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Interview: AMiR

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AMiR’s music may be fun and lively, but his take on traditional Indian culture is anything but: blunt yet fair, he reflects the trend amongst many young British Asians veering away from traditionalism.

Image credit: Karim Abdul

A listen through AMiR's back catalog, and one of the first things that stands out is his vocal similarity to the King of Pop himself. His most popular single ‘Drench Me With Your Lust’ is fragrant and harmonious, exemplifying his talents perfectly. “Michael was always my favourite. Growing up he was my biggest influence on my music, so when I was singing I was without meaning to, shaping my singing voice to sound like his.”

However, the vocal influence is not just limited to the King. “As I got older I got into Craig David, so when I was singing lower, I started to sound like Craig. So, everyone always says to me that I sound like a mixture of those two!”

The influences for AMiR extend far beyond pop, into rock (“Foo Fighters, Red Hot Chilli Peppers, Oasis, Queen, Aerosmith”) and hip-hop, namely Eminem. The hip-hop influence is perhaps the more outlandish, since AMiR’s music is so stylistically distant from the genre. “All the influences seep in, but not in a sense that I’m going to decide to just rap fast like Eminem! Often when I write I tend to over-write, so I write mega rhymes with loads of syllables and then I chop it to pop-style. So, it seeps in that way but not in the final product.”

When writing music, AMiR’s storytelling tends to come from personal experience, warts and all. “I’ve read back some of the lyrics I’ve written, and I wish it was a character. Sometimes it’s hard. I do write from personal experience, regardless of who I’m working with in the studio and who I’m about to open up to. Regardless of whether people think ‘oh he’s talking about another girl again’ these are all at least semi-autobiographical songs. ‘Drench Me With Your Lust’ for example really was written in five minutes, it just poured out of me.”

That ability to truly open up in the writing process has essentially turned into a form of therapy for AMiR. An exclusive outlet for his feelings that, sometimes, can't be put into words in a conversation. “Writing is completely therapeutic for me. I’m sounding like a complete mess-up but I’m not! It’s just some people are geared that way. I’ve been accused so many times by I don’t know how many girls of not sharing enough, but then they listen to my songs and they’re like ‘why didn’t you just tell me that’. Well, because you’re not a sheet of paper and a microphone.”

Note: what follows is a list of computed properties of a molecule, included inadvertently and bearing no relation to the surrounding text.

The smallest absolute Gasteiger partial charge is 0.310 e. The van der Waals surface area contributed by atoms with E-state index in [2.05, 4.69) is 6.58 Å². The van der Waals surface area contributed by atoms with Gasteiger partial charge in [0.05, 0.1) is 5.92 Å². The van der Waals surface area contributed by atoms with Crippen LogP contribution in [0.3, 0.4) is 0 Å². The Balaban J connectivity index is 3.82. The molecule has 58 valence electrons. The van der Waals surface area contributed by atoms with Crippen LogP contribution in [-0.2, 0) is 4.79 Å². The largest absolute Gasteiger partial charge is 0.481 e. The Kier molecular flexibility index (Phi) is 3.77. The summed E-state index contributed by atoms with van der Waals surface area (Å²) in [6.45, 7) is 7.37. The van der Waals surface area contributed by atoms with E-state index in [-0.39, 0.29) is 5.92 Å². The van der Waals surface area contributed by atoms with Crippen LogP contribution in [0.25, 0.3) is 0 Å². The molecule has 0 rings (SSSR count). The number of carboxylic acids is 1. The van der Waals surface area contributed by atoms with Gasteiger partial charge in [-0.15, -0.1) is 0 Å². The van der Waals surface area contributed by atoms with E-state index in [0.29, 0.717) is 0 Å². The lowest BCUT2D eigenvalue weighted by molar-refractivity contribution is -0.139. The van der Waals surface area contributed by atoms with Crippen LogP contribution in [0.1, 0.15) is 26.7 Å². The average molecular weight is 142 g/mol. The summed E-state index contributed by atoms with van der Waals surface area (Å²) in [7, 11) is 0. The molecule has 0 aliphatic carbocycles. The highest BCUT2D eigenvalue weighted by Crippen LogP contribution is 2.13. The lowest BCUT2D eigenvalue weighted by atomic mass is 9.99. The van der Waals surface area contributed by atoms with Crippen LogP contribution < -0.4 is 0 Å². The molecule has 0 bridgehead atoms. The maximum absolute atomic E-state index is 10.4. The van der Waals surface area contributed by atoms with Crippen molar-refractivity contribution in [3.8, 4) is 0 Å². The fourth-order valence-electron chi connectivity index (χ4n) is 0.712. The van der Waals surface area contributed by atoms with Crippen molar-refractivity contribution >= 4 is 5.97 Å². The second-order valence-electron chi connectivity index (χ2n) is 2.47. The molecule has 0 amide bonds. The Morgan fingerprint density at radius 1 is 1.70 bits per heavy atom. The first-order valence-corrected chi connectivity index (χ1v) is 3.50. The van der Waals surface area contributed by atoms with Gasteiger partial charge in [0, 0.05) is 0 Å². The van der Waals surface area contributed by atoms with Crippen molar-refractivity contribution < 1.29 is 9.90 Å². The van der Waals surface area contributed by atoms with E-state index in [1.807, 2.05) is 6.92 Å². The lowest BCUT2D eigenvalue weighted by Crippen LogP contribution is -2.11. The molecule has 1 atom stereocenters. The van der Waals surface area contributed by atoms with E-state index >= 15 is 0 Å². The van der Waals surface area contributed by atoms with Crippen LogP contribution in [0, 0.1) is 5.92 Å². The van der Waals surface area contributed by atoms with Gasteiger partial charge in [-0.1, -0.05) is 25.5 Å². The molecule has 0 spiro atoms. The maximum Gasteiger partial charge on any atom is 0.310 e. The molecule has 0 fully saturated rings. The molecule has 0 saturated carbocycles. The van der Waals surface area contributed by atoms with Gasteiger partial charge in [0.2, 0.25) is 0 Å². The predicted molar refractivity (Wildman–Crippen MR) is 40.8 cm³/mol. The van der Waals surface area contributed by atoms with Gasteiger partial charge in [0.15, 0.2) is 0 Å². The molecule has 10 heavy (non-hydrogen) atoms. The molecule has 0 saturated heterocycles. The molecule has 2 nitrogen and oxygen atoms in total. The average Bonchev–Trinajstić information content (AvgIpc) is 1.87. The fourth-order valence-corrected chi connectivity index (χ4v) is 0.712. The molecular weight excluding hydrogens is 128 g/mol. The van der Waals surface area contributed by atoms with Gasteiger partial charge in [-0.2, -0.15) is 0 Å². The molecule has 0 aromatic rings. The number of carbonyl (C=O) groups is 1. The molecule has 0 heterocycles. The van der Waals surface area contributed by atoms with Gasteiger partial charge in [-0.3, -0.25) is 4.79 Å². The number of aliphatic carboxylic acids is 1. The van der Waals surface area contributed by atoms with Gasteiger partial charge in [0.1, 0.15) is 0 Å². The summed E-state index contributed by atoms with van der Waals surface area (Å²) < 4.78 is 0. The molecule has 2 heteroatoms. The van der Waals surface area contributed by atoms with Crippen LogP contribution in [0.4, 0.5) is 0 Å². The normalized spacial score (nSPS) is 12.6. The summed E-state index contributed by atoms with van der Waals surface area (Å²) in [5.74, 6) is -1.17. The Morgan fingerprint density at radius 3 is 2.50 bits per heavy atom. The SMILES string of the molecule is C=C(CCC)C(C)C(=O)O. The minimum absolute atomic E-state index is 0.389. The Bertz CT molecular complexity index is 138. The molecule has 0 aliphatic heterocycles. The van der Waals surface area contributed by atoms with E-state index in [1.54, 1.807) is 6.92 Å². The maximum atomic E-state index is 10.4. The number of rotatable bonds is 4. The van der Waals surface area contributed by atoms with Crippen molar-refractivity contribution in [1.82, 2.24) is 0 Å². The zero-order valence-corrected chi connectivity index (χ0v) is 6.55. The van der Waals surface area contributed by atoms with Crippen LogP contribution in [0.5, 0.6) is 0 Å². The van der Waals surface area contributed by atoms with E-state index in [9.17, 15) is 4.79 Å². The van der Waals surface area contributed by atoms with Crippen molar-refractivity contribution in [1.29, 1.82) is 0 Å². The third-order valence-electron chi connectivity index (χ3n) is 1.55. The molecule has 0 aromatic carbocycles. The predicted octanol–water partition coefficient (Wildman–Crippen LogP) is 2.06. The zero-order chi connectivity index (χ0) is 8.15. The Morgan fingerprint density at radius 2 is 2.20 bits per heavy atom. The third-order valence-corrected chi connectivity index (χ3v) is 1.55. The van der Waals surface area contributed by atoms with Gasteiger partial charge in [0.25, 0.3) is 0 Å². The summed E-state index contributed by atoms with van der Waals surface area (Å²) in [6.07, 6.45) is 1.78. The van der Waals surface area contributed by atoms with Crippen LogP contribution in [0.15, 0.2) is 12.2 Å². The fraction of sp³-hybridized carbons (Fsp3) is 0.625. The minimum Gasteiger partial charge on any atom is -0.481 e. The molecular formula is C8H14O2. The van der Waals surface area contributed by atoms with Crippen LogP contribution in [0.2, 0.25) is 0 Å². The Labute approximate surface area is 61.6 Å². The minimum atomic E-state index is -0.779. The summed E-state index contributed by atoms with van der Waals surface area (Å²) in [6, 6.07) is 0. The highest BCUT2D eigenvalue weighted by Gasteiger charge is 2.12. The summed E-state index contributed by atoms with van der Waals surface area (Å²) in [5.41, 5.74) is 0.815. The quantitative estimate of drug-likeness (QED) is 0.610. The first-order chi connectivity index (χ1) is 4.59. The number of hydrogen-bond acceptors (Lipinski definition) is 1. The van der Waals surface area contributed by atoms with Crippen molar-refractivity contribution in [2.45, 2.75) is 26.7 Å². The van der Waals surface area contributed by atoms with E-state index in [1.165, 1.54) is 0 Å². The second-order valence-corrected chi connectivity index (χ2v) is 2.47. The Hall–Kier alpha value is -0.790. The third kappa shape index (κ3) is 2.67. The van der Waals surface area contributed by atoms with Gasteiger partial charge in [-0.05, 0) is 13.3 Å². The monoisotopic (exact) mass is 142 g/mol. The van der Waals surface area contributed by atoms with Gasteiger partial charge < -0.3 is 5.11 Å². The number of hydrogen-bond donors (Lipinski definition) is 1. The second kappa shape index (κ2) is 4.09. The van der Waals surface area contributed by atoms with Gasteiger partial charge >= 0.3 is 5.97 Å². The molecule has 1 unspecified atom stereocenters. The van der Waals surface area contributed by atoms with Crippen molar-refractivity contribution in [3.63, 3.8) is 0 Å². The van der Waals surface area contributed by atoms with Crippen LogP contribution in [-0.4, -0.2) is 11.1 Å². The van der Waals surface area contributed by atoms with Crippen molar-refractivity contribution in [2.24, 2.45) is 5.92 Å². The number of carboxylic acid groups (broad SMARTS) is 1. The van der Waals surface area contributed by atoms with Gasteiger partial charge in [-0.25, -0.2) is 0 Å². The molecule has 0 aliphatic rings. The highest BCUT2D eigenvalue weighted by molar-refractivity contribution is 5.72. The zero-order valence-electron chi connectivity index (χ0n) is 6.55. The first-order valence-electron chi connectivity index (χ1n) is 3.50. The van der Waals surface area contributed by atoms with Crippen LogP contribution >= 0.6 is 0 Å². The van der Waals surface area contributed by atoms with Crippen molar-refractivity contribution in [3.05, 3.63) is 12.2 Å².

It's not just romantic relationships that AMiR touches on in his songwriting, but also familial relations, particularly in the context of Indian traditionalism - something that has created turbulence in his upbringing and he's now turning around to challenge. “I’m not a very political fellow, I’m not going to talk about Corbyn or May if they do something stupid; I’m not a political figure, I am just a musician. I don’t make the rules, I only break the ones I wish to break.”

Disclaimer: I do sound like I’m angry at Asia, but I’m not... but there is politics in families, and I’m backing the underdog, the ones that say: ‘why can’t I have a beer, dad, when you go have beers?' because you’re a grown up? That’s just ridiculous and it makes no sense. Even at pubs there will be this really loud bunch of lager-swirling Asians. Honestly, most of that group has children, and they never behave like that, because they’ve been told not to, but then why are the parents allowed to do that? It’s just a joke."

AMiR is clearly impassioned, even enraged, by the years of pretending to look past certain hypocrisies. "I go to a Punjabi wedding and everybody has to eat vegetarian in the morning and pray, but then you can go and eat lamb chops and get absolutely bladdered in the evening! Is that really the case? I’m quite happy to eat lamb chops and get bladdered, that’s the bit I want to do. It is actually quite hypocritical of everybody else, I’m just admitting it. There’re so many people who will go the morning part and pretend they’re the most holy people! Like, I know what you did last weekend! So, I’m sick of pretending and have been sick of pretending for years.”

Translating such a complex and multi-faceted analysis of Indian traditionalism is by no means a simple task, particularly as AMiR's writing process revolves around speaking from the heart, and wholly in the moment. “When it comes to music, I just write whatever’s in my heart, and often it’s not this Asian thing, but now that you’ve said it, I think I might write one!... It’s a type of oppression in a way; it’s not on the level of slavery or the female struggle, but there is a slight oppressed nature about it because all we want to do is be ourselves, follow our dreams and make our parents proud. But we either make our parents proud, or we do what we want to do, we basically have to sacrifice two of the three things we want to do in life, and that is just not acceptable.”

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